There was a church in Crowle at the time of the Domesday survey in 1066.
It is likely that this structure was was a simple wooden structure with a rush roof.
Geoffrey de Wirce, who was the first Norman Lord of the Isle of Axholme gave a quantity of land in Crowle to the Abbey of Saint Germains at Selby.
The original stone church was built around 1100AD. This comprised a one storey nave with a door at the west end and a small chancel at the east end.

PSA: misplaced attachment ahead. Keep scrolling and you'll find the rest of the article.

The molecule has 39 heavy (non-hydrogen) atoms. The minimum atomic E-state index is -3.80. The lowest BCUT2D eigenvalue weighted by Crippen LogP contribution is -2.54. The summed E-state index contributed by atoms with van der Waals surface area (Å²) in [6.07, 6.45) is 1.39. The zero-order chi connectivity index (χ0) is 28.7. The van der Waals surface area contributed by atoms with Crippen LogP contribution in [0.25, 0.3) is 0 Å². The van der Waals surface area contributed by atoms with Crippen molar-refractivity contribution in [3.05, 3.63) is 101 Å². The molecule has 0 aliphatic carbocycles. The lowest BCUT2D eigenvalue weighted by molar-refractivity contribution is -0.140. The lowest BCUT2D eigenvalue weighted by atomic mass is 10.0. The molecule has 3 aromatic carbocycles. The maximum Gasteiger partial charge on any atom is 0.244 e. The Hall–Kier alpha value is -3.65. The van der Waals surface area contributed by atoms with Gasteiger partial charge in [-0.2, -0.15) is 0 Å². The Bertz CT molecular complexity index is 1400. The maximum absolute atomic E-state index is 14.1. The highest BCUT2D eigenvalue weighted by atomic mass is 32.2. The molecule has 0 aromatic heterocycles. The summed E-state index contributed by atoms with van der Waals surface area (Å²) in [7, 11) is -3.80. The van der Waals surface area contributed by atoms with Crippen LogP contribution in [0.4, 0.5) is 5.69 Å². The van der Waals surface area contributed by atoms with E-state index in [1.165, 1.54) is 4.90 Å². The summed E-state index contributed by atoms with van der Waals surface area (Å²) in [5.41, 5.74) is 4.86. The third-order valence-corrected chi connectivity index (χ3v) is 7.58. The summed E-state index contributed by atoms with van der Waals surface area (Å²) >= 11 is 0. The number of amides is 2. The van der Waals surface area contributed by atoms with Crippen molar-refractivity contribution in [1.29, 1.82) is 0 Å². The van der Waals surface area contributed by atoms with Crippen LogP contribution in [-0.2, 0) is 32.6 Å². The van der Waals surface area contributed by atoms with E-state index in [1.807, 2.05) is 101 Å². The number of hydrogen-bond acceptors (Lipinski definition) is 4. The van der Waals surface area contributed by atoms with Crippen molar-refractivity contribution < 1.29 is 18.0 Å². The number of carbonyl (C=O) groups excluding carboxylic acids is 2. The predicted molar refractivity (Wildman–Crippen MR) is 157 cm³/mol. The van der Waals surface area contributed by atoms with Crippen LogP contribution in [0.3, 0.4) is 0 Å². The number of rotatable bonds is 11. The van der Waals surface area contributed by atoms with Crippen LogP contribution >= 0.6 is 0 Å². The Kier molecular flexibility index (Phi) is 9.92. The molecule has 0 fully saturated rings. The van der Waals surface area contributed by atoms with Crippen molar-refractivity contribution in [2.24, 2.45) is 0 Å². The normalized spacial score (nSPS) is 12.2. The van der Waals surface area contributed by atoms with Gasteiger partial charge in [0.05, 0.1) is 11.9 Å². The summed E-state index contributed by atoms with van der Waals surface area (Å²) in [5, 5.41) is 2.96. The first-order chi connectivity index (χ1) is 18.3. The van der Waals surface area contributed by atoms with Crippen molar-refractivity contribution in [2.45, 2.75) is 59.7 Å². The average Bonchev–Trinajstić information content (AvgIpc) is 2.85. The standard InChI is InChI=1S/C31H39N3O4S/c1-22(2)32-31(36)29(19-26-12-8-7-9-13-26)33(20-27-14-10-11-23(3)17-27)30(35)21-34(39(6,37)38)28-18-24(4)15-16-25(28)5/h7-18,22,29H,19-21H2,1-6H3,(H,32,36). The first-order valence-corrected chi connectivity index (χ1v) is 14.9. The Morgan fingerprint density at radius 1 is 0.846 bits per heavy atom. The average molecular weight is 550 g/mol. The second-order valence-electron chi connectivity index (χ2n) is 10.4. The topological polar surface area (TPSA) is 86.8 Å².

Subsequently the building was enlarged by the addition of a bell tower and the construction of a clerestory and north aisle. A new entrance was made in the south wall and set within a Norman archway.
Throughout the Middle Ages the church had few alterations, although the windows were remodelled in the fifteenth century.
In 1792 the north aisle was pulled down and rebuilt with a gallery extending to the west end.
The chancel was rebuilt in 1856 and in1884 a complete restoration of the church took place leaving the church much as it looks today.